Tattoos in Japanese Prints
Mid to late 19th-century Japanese prints, especially those of actors or based on famous stories, are something to behold. They are full of power, energy, and often feel threatening to the viewer with the power they possess. While prints of this nature have been exhibited in museum collections around the world, this particular exhibit, and catalog, specifically look at tattoos in these Japanese prints and how they helped give rise to the use of tattoos in Japanese culture. Even though the tattoos were outlawed, people still got them to show they were part of something. They were highly artistic and often would show a scene from myth or a story. The authors make an argument that this is where we get modern tattoo design today. These are fascinating prints, and they do a wonderful job reproducing them in the book, often times with close ups of individual prints. The first part is an essay examining the history of Japanese tattoos, and prints, in 19th-century Japan. The rest is a catalog of the museum’s collection of what they have, and the author talks about each one briefly with a picture.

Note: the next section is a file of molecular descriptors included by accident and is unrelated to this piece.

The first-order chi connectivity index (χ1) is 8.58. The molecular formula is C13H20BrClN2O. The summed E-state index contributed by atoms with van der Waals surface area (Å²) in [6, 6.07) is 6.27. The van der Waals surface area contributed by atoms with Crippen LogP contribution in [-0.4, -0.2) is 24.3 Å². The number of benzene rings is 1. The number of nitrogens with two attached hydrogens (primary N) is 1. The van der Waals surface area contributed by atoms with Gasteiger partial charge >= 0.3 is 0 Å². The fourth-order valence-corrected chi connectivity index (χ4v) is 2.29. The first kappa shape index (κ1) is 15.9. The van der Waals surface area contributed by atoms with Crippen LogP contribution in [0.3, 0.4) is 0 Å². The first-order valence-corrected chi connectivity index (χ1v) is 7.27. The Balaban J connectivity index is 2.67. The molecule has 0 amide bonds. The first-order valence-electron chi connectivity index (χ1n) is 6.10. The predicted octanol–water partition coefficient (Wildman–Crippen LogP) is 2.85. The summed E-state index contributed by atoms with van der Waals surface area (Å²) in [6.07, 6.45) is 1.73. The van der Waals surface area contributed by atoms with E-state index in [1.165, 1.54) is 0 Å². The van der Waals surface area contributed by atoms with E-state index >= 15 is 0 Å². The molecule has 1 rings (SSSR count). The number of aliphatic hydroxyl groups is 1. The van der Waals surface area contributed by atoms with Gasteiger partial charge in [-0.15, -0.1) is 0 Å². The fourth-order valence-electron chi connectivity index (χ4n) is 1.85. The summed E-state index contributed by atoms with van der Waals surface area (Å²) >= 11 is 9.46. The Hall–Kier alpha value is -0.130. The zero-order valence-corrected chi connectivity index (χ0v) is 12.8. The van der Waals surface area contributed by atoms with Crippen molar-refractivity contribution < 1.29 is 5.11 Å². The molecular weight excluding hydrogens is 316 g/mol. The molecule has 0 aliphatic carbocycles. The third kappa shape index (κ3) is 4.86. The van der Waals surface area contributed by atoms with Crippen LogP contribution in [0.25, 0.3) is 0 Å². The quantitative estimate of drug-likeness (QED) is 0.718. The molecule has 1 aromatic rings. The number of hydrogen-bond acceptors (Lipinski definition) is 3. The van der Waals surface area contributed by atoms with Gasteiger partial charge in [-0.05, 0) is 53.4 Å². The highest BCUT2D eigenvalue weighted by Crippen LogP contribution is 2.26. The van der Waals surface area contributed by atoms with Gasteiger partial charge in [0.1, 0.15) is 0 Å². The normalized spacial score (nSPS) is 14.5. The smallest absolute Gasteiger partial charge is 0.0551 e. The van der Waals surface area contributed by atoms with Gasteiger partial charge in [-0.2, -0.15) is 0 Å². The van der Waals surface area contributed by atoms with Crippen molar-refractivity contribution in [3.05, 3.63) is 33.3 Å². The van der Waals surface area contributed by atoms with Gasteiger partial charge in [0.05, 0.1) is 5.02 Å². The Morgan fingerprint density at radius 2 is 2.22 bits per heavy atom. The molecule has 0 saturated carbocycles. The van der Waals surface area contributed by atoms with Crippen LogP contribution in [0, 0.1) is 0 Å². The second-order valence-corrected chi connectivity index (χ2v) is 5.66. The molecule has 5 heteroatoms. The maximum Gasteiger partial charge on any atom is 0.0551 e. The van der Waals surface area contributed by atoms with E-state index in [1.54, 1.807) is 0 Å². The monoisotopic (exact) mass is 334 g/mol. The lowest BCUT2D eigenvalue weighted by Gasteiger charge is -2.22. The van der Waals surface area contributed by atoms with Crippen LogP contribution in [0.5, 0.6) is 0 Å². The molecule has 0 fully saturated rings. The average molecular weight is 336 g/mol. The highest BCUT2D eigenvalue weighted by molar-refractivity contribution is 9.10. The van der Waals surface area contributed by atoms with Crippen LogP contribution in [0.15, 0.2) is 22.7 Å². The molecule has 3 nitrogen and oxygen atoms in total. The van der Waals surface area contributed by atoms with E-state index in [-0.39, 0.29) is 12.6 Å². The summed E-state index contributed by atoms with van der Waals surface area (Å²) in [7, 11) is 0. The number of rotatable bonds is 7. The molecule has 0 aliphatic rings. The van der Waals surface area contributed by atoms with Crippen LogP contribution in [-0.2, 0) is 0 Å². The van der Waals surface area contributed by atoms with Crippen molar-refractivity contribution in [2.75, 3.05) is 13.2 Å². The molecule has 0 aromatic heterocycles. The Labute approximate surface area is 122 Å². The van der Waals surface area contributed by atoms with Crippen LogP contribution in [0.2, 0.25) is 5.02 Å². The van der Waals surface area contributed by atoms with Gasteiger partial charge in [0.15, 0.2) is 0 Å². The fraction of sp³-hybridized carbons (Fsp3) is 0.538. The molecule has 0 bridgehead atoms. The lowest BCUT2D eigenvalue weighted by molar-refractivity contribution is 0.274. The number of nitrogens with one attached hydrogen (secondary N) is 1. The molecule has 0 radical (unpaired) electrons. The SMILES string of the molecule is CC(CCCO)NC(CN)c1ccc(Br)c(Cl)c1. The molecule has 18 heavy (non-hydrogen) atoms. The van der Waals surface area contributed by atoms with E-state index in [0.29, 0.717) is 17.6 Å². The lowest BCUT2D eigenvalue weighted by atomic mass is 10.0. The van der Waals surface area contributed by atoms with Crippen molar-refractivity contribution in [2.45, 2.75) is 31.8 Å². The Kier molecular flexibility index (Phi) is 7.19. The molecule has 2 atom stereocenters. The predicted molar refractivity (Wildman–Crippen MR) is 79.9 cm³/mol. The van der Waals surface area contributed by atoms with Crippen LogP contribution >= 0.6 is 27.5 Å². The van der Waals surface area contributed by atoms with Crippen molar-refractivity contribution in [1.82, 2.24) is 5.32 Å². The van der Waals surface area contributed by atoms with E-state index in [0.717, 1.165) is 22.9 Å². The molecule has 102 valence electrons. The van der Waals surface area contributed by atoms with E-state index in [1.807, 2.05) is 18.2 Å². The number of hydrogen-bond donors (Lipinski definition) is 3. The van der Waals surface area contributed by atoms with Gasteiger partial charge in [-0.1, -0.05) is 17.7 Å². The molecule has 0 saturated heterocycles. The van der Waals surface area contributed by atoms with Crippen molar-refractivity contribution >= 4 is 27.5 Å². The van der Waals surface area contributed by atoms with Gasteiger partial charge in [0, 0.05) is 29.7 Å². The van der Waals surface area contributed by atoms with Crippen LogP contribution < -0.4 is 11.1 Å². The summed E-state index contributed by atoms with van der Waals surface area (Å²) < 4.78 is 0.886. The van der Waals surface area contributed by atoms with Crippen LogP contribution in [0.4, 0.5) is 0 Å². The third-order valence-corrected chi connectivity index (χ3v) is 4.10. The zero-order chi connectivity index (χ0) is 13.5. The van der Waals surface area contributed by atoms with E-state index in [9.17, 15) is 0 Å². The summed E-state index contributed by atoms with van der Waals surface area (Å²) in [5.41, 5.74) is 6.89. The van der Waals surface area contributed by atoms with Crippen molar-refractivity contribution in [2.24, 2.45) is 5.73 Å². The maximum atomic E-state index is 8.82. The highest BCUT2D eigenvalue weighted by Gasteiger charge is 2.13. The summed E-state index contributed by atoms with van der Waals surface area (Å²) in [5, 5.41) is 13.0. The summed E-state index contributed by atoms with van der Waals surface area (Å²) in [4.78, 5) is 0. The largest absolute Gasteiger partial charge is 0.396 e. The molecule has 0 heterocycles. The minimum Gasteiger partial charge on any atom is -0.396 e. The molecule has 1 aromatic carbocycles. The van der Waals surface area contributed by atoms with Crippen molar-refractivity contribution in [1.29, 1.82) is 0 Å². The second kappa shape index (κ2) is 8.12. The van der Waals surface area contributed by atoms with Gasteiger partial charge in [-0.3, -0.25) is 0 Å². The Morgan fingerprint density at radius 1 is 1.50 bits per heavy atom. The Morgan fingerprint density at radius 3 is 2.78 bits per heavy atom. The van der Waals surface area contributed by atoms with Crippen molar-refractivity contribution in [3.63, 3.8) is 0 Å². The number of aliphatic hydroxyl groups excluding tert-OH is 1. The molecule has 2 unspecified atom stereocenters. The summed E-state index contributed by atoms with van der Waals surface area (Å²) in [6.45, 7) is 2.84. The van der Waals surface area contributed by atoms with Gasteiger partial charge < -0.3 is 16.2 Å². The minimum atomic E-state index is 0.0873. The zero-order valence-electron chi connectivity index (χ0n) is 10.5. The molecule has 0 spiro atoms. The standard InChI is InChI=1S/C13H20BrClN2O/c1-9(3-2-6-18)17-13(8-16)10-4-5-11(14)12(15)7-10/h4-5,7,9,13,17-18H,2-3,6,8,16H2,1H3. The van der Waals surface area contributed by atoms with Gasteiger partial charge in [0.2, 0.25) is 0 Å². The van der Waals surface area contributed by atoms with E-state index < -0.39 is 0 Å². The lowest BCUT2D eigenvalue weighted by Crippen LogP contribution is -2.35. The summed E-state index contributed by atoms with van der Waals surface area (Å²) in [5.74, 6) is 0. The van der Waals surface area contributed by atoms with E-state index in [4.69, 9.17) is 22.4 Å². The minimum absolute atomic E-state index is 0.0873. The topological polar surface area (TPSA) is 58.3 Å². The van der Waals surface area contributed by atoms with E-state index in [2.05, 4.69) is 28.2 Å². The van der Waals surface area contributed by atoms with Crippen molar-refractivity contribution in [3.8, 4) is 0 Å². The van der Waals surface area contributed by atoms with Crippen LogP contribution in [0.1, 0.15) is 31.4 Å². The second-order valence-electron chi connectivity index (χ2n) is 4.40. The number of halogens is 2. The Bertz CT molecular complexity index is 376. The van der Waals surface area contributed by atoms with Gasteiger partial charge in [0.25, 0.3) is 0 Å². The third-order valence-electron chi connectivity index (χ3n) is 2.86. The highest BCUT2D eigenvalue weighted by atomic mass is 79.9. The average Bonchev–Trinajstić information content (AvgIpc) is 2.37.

Chris Hayden been working at City Book Review since 2012, so that makes him the keeper of knowledge. He manages the office and book reviewers (all 200 of them!), which is no small feat. If you’re looking at the book reviews here, you’re seeing them because he sent the books out for review. Without him, this place would fall apart, because no one else in the office knows how to use the postage machine. Two words: job security.
|Page Count||152 pages|
|Publisher||MFA Publications, Museum of Fine Arts, Boston|
|Amazon||Buy this Book|
|Category||Art, Architecture & Photography|